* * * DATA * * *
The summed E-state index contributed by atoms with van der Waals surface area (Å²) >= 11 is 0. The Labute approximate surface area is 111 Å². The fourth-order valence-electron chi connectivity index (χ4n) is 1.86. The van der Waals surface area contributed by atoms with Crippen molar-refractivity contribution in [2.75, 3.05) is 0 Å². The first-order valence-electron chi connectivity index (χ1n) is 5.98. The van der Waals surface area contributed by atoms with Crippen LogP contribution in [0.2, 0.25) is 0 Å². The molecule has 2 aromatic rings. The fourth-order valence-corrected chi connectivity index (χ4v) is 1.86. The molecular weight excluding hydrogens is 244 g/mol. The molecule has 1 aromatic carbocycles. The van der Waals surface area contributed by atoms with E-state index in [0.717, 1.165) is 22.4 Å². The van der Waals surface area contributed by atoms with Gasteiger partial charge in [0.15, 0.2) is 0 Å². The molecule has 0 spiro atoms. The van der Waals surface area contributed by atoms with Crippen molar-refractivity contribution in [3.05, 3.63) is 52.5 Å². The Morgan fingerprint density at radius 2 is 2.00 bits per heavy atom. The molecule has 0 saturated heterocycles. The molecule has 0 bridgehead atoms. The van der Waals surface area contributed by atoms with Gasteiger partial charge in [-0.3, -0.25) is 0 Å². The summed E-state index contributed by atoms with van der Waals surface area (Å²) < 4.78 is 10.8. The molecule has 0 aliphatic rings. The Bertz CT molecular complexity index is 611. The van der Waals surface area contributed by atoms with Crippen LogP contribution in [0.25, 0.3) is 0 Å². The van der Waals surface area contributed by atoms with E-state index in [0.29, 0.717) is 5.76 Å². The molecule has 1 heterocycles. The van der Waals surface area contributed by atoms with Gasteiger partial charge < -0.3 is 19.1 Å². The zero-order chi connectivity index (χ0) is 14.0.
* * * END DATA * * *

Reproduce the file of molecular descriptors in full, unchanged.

The summed E-state index contributed by atoms with van der Waals surface area (Å²) >= 11 is 0. The Labute approximate surface area is 111 Å². The fourth-order valence-electron chi connectivity index (χ4n) is 1.86. The van der Waals surface area contributed by atoms with Crippen molar-refractivity contribution in [2.75, 3.05) is 0 Å². The first-order valence-electron chi connectivity index (χ1n) is 5.98. The van der Waals surface area contributed by atoms with Crippen LogP contribution in [0.2, 0.25) is 0 Å². The molecule has 2 aromatic rings. The fourth-order valence-corrected chi connectivity index (χ4v) is 1.86. The molecular weight excluding hydrogens is 244 g/mol. The molecule has 1 aromatic carbocycles. The van der Waals surface area contributed by atoms with E-state index in [0.717, 1.165) is 22.4 Å². The van der Waals surface area contributed by atoms with Gasteiger partial charge in [0.15, 0.2) is 0 Å². The molecule has 0 spiro atoms. The van der Waals surface area contributed by atoms with Crippen molar-refractivity contribution in [3.05, 3.63) is 52.5 Å². The Morgan fingerprint density at radius 2 is 2.00 bits per heavy atom. The molecule has 0 saturated heterocycles. The molecule has 0 bridgehead atoms. The van der Waals surface area contributed by atoms with Gasteiger partial charge in [-0.3, -0.25) is 0 Å². The summed E-state index contributed by atoms with van der Waals surface area (Å²) < 4.78 is 10.8. The molecule has 0 aliphatic rings. The Bertz CT molecular complexity index is 611. The van der Waals surface area contributed by atoms with Crippen LogP contribution in [0.25, 0.3) is 0 Å². The van der Waals surface area contributed by atoms with E-state index in [0.29, 0.717) is 5.76 Å². The molecule has 1 heterocycles. The van der Waals surface area contributed by atoms with Gasteiger partial charge < -0.3 is 19.1 Å². The zero-order chi connectivity index (χ0) is 14.0.